Top Canadians Milos Raonic and Genie Bouchard appear to be in fine form with the 2015 Australian Openjust five days (it’s already Wednesday Down Under) away.
Both are not playing tournaments this week, preferring to rest and fine tune their games in Melbourne ahead of the first Grand Slam of the year.
On Monday, Bouchard was in Rod Laver Arena in mid-afternoon practicing with her interim coach Diego Ayala, an Argentine who was with her in her younger years at the Saviano High Performance Tennis academy in Florida. Also keeping an eye on her were Canadian Fed Cup captain Sylvain Bruneau and her trainer Scott Brynes.
She had a decent preparation at Hopman Cup in Perth last week – losing 6-0, 6-4 to Lucie Safarova in her first match before beating an off-form Serena Williams 6-2, 6-1 and then Flavia Pennetta 6-3, 6-4.
But Bouchard failed to make the impression that Raonic did in reaching the Brisbane International final where he pushed Roger Federer to the limit before losing 6-4, 6-7(2), 6-4.
There’s no question his level has gone up a notch or two, and much of that is attributable to his off-season training. On Monday, Canadian Davis Cup captain Martin Laurendeau told about how Louis Borfiga, Tennis Canada’s man in charge of the National Training Centre in Montreal, had visited Raonic during the off-season and observed the same thing – there has been a noticeable step up in his game.
His serve was solid in Brisbane but it was his forehand that was truly remarkable. Both against Kei Nishikori in the semifinals – a very tight 6-7(4), 7-6(4), 7-6(2) victory – and Federer in the final, there were periods when neither opponent appeared able to handle the concussive power of the Raonic barrage off the forehand side. At one point, a frustrated Federer actually swore (mildly) in French in frustration at the consistent depth and brutal velocity of Raonic’s forehand. He was being overwhelmed.
There also seemed to be an improvement in the Raonic volley and just generally in his management of his movement on court.
After losing to Federer, Raonic spoke about not getting discouraged when he was down a set and 2-0 to the great Swiss. “I think it just shows the development I’ve been able to make over the last little while. You put me in the same situation a few months and weeks ago and I think I could be out of the stadium pretty quickly.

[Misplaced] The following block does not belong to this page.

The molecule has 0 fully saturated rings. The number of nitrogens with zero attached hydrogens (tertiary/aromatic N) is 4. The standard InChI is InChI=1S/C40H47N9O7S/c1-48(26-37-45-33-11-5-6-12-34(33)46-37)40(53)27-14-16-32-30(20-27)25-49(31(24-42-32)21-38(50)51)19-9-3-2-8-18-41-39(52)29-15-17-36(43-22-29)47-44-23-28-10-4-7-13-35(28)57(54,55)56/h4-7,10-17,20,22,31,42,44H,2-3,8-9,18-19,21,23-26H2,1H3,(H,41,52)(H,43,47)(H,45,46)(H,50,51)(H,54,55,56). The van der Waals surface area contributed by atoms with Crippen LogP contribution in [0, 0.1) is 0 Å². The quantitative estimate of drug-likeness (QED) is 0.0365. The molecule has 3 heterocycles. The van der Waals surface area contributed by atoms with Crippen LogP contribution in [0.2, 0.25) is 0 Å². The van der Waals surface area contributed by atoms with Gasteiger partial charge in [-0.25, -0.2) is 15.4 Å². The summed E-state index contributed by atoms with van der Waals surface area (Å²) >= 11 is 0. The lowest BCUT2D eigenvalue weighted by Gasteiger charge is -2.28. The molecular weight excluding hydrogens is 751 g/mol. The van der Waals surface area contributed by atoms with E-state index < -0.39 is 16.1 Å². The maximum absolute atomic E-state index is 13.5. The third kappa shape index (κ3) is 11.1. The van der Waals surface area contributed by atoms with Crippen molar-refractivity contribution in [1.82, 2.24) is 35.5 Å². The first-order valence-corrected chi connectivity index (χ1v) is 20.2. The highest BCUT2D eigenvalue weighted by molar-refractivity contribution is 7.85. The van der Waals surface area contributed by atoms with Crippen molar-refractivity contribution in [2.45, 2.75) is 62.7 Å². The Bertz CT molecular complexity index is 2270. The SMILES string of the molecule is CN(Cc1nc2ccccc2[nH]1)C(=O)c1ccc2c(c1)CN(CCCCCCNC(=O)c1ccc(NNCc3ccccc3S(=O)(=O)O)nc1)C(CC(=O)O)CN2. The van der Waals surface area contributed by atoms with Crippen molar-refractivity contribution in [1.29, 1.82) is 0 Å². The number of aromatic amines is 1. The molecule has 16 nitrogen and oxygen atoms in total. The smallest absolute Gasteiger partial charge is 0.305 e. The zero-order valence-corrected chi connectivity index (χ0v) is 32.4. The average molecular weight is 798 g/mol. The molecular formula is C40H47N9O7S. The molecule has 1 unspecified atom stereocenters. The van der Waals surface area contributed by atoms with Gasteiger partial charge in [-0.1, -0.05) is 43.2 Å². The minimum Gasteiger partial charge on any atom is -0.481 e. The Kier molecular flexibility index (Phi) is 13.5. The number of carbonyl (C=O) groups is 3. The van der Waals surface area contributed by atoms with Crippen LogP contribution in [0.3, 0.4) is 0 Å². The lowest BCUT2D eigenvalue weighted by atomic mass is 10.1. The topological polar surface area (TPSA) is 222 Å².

“The progress I’ve been making over the past six weeks – physically as a tennis player, technically, and just the way I go about things even mentally, I’m happy with that. I feel like I’m going to get better over the next eight or nine days.”
His co-coach (sharing the job with his own former player Ivan Ljubicic) Riccardo Piatti told the French sporting daily L’Equipe, “I’ve coached a lot of players in the past, but I’ve never seen an off-season preparation as intense,” Piatti said about Raonic’s four weeks of training in Monte Carlo in November and December. “I’m not at all surprised by his level of play because he was impressive in the off-season. He’s made a lot of progress.”
The sheer speed and depth of Raonic’s forehand on Sunday versus Federer had Channel Seven commentators Todd Woodbridge, John Fitzgerald and Geoff Masters almost dumbfounded. At times they were just laughing at how ridiculously hard Raonic hit the ball.
Federer was very much aware of the difference in Raonic, and post-final had this to say about him: “I like seeing guys improving. I like seeing him play maybe sometimes differently than he normally would. I think he’s definitely changed his way of playing since he started with Riccardo and Ivan. It’s interesting to see him adapting and changing to that coaching staff.
“Then I think the fitness is something everybody can control themselves. He seems to being doing a good job there as well. Only time will tell. (It’s the) same with me about Melbourne and the same with him about the year. Clearly we’re both feeling good about our chances for Australia, but only one guy can win. The other guys are going to go home with a loss there. It’s a frustrating sport sometimes.
“He’s going to have a good year. He’s already had a very consistent season this year, but I think he’ll probably step it up a bit.”
Looking ahead, Raonic said he feels different than 2012 when he came into the Australian Open after winning the ATP 250 event in Chennai, India. “I didn’t feel like going into the Australian Open with the same confidence and belief that I can really make something big happen there,” he said about 2012 comparing it with 2015.
Raonic was probably as charming as he has ever been during the presentation ceremony on Sunday evening, joking to Federer about his 1,000th match win after the p.a. announcer listed the world No. 2’s many career accomplishments during the pre-match match warm-up, “I honestly thought you were playing for your 2,000th match win tonight.”
Later, he gave one of his more elaborate explanations about the now–trademark sleeve on his right arm, saying, “it started after I got hurt here last year. I didn’t play for many weeks. I started playing in Indian Wells. And just because I wasn’t able to play for a while my arm was sore, so I was using a cream on my arm for massaging and stuff.
“I had a bad rash come Miami time, so I had the option of playing with long sleeves and, being a basketball fan, I saw that they play with compressions sleeves. I thought it was a better way to cover up.